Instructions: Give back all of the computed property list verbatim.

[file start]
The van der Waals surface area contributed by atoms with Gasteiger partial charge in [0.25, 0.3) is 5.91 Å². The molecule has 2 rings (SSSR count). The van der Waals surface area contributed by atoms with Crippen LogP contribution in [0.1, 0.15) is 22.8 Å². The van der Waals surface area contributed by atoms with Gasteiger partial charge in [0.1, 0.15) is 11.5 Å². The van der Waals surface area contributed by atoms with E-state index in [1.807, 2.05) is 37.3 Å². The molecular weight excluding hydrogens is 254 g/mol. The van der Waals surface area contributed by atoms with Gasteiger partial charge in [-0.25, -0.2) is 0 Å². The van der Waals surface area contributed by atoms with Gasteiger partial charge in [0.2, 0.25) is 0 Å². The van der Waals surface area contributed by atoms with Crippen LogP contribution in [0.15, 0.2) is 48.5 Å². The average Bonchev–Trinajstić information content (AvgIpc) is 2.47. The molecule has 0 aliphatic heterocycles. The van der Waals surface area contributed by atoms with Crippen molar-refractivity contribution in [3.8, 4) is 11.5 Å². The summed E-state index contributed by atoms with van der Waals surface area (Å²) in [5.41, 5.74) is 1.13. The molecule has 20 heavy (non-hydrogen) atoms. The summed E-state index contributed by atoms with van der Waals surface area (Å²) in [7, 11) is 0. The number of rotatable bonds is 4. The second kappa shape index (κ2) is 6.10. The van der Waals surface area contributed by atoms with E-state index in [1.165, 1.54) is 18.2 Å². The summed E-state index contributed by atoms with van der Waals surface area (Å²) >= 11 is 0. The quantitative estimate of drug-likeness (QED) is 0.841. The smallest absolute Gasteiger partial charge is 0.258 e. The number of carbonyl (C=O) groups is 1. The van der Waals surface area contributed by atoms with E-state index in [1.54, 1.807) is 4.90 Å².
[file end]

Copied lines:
The van der Waals surface area contributed by atoms with Gasteiger partial charge in [0.25, 0.3) is 5.91 Å². The molecule has 2 rings (SSSR count). The van der Waals surface area contributed by atoms with Crippen LogP contribution in [0.1, 0.15) is 22.8 Å². The van der Waals surface area contributed by atoms with Gasteiger partial charge in [0.1, 0.15) is 11.5 Å². The van der Waals surface area contributed by atoms with E-state index in [1.807, 2.05) is 37.3 Å². The molecular weight excluding hydrogens is 254 g/mol. The van der Waals surface area contributed by atoms with Gasteiger partial charge in [-0.25, -0.2) is 0 Å². The van der Waals surface area contributed by atoms with Gasteiger partial charge in [0.2, 0.25) is 0 Å². The van der Waals surface area contributed by atoms with Crippen LogP contribution in [0.15, 0.2) is 48.5 Å². The average Bonchev–Trinajstić information content (AvgIpc) is 2.47. The molecule has 0 aliphatic heterocycles. The van der Waals surface area contributed by atoms with Crippen molar-refractivity contribution in [3.8, 4) is 11.5 Å². The summed E-state index contributed by atoms with van der Waals surface area (Å²) in [5.41, 5.74) is 1.13. The molecule has 20 heavy (non-hydrogen) atoms. The summed E-state index contributed by atoms with van der Waals surface area (Å²) in [7, 11) is 0. The number of rotatable bonds is 4. The second kappa shape index (κ2) is 6.10. The van der Waals surface area contributed by atoms with E-state index in [1.165, 1.54) is 18.2 Å². The summed E-state index contributed by atoms with van der Waals surface area (Å²) >= 11 is 0. The quantitative estimate of drug-likeness (QED) is 0.841. The smallest absolute Gasteiger partial charge is 0.258 e. The number of carbonyl (C=O) groups is 1. The van der Waals surface area contributed by atoms with E-state index in [1.54, 1.807) is 4.90 Å².